Thursday, January 10, 2008
The Revision Cave
Bwahahaaha! Yep, that's me, spelunking through the cave, laptop strapped to my back as I dodge the stalactites and stalagmites of my first draft. It's dark in here, but I do see light at the end of the tunnel.
I think everyone approaches revision of a first draft in a different way. I know there are books on how to do it, and online workshops abound, plus plenty of articles on websites and in writers magazines. I've never taken a class, but I do own a book on revision that I haven't read yet, and I've revised off a few revision letters received from agents and editors on past projects. I'm currently in the middle of the "the first read through" phase and it's an eye-opening, but also exciting, experience.
I enjoy making revisions because it's like putting those finishing touches on a painting, adding that extra detail and dimension that will bring it to life. Or defining the features of a sculpture or carving or ceramic. It's that phase of a creative project that brings you closer to your work and makes you become one with it. It's the point when the book feels real.
As I'm writing a book, I don't blast through it in the white heat of creative frenzy. I'm a methodical pantser with a fairly good idea about my beginning, middle and end when I start. But as I write, there are some spots I know I'll have to fix later, and I make a mental note or a place holder of some kind that will tip me off when I reach that spot during revisions. Good grief, but I had a lot of those in this book. And some of them were kind of hidden. Note to self: In future books, remember to use different colored type in placeholders.
Though I revise as I go, I've been writing long enough to know that when I reach the end, it's not really the end for me. More work needs to be done. One of my favorite types of placeholders is narrative summary, which I use for two reasons: 1. To get me from point A to point B quickly so that I don't lose my creative rhythm, and I know I can expand on it later; 2. If the book ends up really long (rare for me), I can leave it as is with just minor tweaking.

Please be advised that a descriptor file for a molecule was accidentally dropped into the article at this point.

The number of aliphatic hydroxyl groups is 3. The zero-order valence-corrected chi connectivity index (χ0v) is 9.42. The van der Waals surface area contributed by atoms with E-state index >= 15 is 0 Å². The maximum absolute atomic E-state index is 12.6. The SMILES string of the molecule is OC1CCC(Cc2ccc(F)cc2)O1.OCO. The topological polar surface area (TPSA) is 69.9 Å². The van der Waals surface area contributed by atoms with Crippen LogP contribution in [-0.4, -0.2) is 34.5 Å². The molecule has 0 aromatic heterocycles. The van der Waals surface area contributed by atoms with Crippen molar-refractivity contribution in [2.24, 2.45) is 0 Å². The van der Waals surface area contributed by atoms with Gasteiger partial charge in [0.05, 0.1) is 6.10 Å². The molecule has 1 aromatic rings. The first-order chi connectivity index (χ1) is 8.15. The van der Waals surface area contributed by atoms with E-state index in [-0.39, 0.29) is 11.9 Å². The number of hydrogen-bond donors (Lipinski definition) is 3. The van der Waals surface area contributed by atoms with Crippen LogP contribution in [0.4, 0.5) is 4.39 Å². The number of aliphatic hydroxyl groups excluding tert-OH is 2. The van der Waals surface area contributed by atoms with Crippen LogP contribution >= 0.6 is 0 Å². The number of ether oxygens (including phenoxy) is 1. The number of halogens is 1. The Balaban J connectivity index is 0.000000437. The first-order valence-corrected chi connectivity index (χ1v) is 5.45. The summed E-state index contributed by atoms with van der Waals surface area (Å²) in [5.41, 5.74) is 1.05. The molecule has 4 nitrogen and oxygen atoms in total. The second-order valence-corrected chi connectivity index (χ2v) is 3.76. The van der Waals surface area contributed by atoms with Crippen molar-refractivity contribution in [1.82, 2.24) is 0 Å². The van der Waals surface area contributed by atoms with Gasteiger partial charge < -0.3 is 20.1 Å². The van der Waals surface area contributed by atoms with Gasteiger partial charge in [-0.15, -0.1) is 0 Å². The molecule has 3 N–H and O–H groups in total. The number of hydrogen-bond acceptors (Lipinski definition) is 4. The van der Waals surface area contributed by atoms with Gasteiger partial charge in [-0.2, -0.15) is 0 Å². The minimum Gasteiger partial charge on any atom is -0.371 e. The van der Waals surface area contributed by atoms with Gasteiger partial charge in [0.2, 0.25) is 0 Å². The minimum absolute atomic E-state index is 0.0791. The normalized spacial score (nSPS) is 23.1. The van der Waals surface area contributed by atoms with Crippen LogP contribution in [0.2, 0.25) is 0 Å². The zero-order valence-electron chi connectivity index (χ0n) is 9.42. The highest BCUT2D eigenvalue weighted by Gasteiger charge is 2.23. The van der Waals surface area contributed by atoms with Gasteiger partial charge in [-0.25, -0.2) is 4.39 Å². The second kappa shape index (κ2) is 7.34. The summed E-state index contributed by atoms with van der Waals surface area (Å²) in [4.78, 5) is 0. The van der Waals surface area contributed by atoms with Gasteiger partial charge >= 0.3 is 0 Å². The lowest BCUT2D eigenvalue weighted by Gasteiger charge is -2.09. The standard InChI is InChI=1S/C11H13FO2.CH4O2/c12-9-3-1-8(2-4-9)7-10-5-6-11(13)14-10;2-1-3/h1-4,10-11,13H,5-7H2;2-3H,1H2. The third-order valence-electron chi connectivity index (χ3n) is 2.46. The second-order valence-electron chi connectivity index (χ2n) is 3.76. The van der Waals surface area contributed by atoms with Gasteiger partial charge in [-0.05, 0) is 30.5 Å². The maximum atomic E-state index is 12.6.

Something else that happens as I write, since I have very little planned out beforehand, is that I experiment with new characters and plot points knowing I may or may not keep them. So when I go back through to revise, the character introduced in chapter eight started out duplicitous but ended up being a saint. Or in chapter five I revealed a secret that I decided to reveal in chapter thirteen instead. What I wanted a character to know in chapter two I'd forgotten about by chapter ten and have to fix. This kind of stuff is everywhere! But it's great fun because as I read through and flesh out and tweak and expand, my story is becoming a cohesive treasure for me. I can only hope the agents I query share the same view. 8^)
I've heard many of you lament over the revision process, and some of you dive into it with the same relish I do. If you don't share my enthusiasm for this phase of writing a novel, why not? And if you do, please share your reasons and offer tips if you have some. Hey, I'm in the middle of my revisions. Tips are most appreciated.